© Johanna Hoffman 2020

Tags:  climate change  co2  global warming 

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What is climate change?

Posted By Administration, Monday, December 18, 2017
Updated: Sunday, February 24, 2019

Ariana Lutterman is one of our Emerging Fellows. She and our other Emerging Fellows will be posting throughout the year. Her first article seeks to clarify what climate change is and its implications for the present and the future.

Climate change is often cited as the most pressing problem facing humanity today. To truly understand its implications, it’s important to first understand its language. Here I hope to present a framework for how climate change has been defined through a process of international scientific consensus as well as how human actions are implicated in what we are currently observing as climate change.

Climate is weather over time, the earth’s climate is a combination of climates across the planet, and planetary climate change is a change in the earth’s climate over an extended period of time.

Phrased slightly differently, planetary climate change is a change in the combined climates made up of combined weather around the planet over a long period of time. Everyone anywhere experiences weather on a daily basis, and while everyone on the planet is affected by planetary climate change, its effects are infinitesimally small and often more intangible.

Global warming, a rise in the average global temperature, is one measure of planetary climate change. Often used interchangeably, global warming is just one measure of climate change. As the name suggests, it is an overall rise in planetary climate change, but this is only one aspect of what climate change means. The daily lived experience of climate change may, in many areas, look like cooler seasonal temperatures or more frequent cold weather events. So climate change as a term indicates that not only warming is occurring but also a host of other fluctuations to the usual planetary weather patterns.

The earth’s climate is constantly changing. Historically there have been periods both warmer and cooler than now. These fluctuations have resulted from natural processes like variations in Earth’s distance and energy received from the sun, volcanic eruptions, plate tectonics, and changes in earth’s oceans. There is a distinction between this natural climate change variability and what we are now observing. Current observable climate change is occurring much more rapidly than any historic climate event. It is this speed of change we are currently observing with which scientists are concerned. It is this that is attributed primarily to human activities.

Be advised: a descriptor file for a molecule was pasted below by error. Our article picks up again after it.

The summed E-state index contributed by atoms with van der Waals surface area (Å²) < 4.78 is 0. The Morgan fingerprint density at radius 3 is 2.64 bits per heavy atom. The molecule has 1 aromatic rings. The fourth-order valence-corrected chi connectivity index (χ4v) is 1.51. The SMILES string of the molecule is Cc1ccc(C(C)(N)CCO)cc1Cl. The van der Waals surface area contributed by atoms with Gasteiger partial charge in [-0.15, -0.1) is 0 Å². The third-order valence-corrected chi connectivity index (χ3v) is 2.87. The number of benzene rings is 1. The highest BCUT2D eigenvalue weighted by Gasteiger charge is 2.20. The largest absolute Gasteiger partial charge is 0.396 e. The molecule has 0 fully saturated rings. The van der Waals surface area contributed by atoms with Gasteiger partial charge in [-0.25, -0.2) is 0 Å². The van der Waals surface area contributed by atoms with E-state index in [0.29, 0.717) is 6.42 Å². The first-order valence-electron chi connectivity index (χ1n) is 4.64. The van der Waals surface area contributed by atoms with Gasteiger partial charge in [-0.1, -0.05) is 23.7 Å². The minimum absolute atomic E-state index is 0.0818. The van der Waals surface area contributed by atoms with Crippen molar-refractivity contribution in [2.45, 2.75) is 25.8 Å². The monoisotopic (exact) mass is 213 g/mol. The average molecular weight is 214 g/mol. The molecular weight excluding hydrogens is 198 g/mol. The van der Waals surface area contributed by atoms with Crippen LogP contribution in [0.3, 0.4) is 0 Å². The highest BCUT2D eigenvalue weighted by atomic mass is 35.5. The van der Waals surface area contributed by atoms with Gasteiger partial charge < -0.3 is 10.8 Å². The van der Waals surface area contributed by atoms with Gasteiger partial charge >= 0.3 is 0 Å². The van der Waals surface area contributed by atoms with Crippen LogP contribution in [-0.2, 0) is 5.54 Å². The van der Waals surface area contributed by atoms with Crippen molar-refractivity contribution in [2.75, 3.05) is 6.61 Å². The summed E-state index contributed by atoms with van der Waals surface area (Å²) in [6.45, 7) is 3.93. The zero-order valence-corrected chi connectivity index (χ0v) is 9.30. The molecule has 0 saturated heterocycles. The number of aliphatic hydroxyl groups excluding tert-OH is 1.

The primary anthropogenic, or human-induced, contribution has been a dramatic increase in carbon dioxide (CO2) since industrial times largely through the burning of fossil fuels (oil, coal, natural gas). Though a misnomer (not actually the mechanism through which a greenhouse functions), the greenhouse effect describes how solar radiation trapped by a planet’s atmosphere warms the surface. Human actions since the industrial era have dramatically increased the number of atmospheric greenhouse gases. This anthropogenic greenhouse effect is caused primarily by actions like burning fossil fuels, agriculture, and deforestation which significantly increase atmospheric concentrations of carbon dioxide, methane, and nitrous oxide and cause higher than normal rates of solar radiation to become trapped by the atmosphere.

I plan to follow the international scientific community’s consensus in recognizing climate change as referring to planetary and anthropogenic changes to climatic patterns. Climate change is a part of a complex system of Earth processes, and its consequences manifest in similarly systemic ways. It represents not only an environmental crisis, but a social, economic, and cultural crisis as well.

© Ariana Lutterman 2017

Tags:  climate change  environment  global warming